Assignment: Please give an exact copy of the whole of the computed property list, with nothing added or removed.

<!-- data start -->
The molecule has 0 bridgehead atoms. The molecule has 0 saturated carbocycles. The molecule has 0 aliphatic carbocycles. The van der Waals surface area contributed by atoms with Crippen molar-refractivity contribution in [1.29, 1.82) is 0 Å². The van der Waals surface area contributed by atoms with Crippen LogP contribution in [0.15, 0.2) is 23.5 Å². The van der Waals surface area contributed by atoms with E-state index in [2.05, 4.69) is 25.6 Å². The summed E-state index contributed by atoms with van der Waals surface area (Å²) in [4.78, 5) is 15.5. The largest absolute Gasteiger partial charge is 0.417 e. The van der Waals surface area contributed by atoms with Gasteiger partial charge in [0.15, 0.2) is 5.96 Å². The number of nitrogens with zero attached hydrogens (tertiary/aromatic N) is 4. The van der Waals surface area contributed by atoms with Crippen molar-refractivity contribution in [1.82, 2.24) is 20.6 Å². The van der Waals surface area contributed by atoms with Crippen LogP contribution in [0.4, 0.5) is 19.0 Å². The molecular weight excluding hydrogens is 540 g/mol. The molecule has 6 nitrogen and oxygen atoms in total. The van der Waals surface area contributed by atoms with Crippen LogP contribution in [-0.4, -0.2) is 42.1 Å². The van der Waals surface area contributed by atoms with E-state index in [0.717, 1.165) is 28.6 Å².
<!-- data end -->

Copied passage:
The molecule has 0 bridgehead atoms. The molecule has 0 saturated carbocycles. The molecule has 0 aliphatic carbocycles. The van der Waals surface area contributed by atoms with Crippen molar-refractivity contribution in [1.29, 1.82) is 0 Å². The van der Waals surface area contributed by atoms with Crippen LogP contribution in [0.15, 0.2) is 23.5 Å². The van der Waals surface area contributed by atoms with E-state index in [2.05, 4.69) is 25.6 Å². The summed E-state index contributed by atoms with van der Waals surface area (Å²) in [4.78, 5) is 15.5. The largest absolute Gasteiger partial charge is 0.417 e. The van der Waals surface area contributed by atoms with Gasteiger partial charge in [0.15, 0.2) is 5.96 Å². The number of nitrogens with zero attached hydrogens (tertiary/aromatic N) is 4. The van der Waals surface area contributed by atoms with Crippen molar-refractivity contribution in [1.82, 2.24) is 20.6 Å². The van der Waals surface area contributed by atoms with Crippen LogP contribution in [0.4, 0.5) is 19.0 Å². The molecular weight excluding hydrogens is 540 g/mol. The molecule has 6 nitrogen and oxygen atoms in total. The van der Waals surface area contributed by atoms with Crippen LogP contribution in [-0.4, -0.2) is 42.1 Å². The van der Waals surface area contributed by atoms with E-state index in [0.717, 1.165) is 28.6 Å².